Interesting! Most simple calculators of the kind where you just input your height/cycling inseam (mine are 160cm / 5'3" and 70 cm) suggest me sizes ranging from 47 to 51cm, and given that these come from a classic, level top tube road geometry point of view, that would translate to having 10 cm more of seat tube than you suggest!

On the other hand, I you are right, then that sweet 38cm seat tube, 47,5 cm top tube 650C NOS Colmbus SL frame I found on eBay might just do the trick?

As I've got most of the parts already at hand, I'm going to build up the old 50cm Rossin just to get to ride and see how that feels.

Considering tecnhology etc. I find myself drawn towards the C&V segment, but if I bought a say, post -1980's frame, I wouldn't have any problem per se fitting it with modern components. It just appears that I might be able to get better weight, build quality etc. for the price by going with older standards and used stuff...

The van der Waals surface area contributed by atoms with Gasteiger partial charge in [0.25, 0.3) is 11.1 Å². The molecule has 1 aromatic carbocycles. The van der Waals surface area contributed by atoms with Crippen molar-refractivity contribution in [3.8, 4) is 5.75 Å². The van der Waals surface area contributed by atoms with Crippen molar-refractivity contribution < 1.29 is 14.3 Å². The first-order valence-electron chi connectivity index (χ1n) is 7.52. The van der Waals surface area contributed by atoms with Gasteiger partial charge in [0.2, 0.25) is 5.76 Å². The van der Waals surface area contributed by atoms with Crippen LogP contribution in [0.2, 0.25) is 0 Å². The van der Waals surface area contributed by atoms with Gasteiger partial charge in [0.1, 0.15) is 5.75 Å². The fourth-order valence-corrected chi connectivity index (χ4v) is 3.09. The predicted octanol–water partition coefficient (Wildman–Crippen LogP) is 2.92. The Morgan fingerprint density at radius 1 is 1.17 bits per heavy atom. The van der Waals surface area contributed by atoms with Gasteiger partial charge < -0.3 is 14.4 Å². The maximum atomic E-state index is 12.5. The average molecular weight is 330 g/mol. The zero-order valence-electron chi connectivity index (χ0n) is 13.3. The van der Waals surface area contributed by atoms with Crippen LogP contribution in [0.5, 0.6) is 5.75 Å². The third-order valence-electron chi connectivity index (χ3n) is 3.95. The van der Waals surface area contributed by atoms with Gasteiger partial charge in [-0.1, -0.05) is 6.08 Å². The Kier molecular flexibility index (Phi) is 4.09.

Krov9 is offline  
Old 06-12-22, 04:26 PM
  #9  
Bikeable
 
headwind15's Avatar
 
Join Date: Jan 2011
Posts: 326
Mentioned: 1 Post(s)
Tagged: 0 Thread(s)
Quoted: 173 Post(s)
Likes: 0
Liked 104 Times in 73 Posts
You have a huge advantage that you have the Rossin to try out. I would guess that the Rossin has a 51 or 52 cm top tube. If you really want a 47.5 top tube and don't want foot overlap, yea, you will need to think smaller wheels.
headwind15 is offline  
Likes For headwind15:
Old 06-14-22, 11:54 AM
  #10  
Junior Member
Thread Starter
 
Krov9's Avatar
 
Join Date: Mar 2021
Location: Helsinki, Finland
Posts: 140
Mentioned: 2 Post(s)
Tagged: 0 Thread(s)
Quoted: 58 Post(s)
Liked 45 Times in 25 Posts
Originally Posted by headwind15
You have a huge advantage that you have the Rossin to try out. I would guess that the Rossin has a 51 or 52 cm top tube. If you really want a 47.5 top tube and don't want foot overlap, yea, you will need to think smaller wheels.
Yeah, that's how I feel too. I'll try my best to build and adjust it, and only after that decide if I'd be better of looking for another frames. I just got the cranks today, and I'm about to take some pictures of the Rossin in said mockup configuration to clarify the proportions. I should probably also measure it's top tube for reference.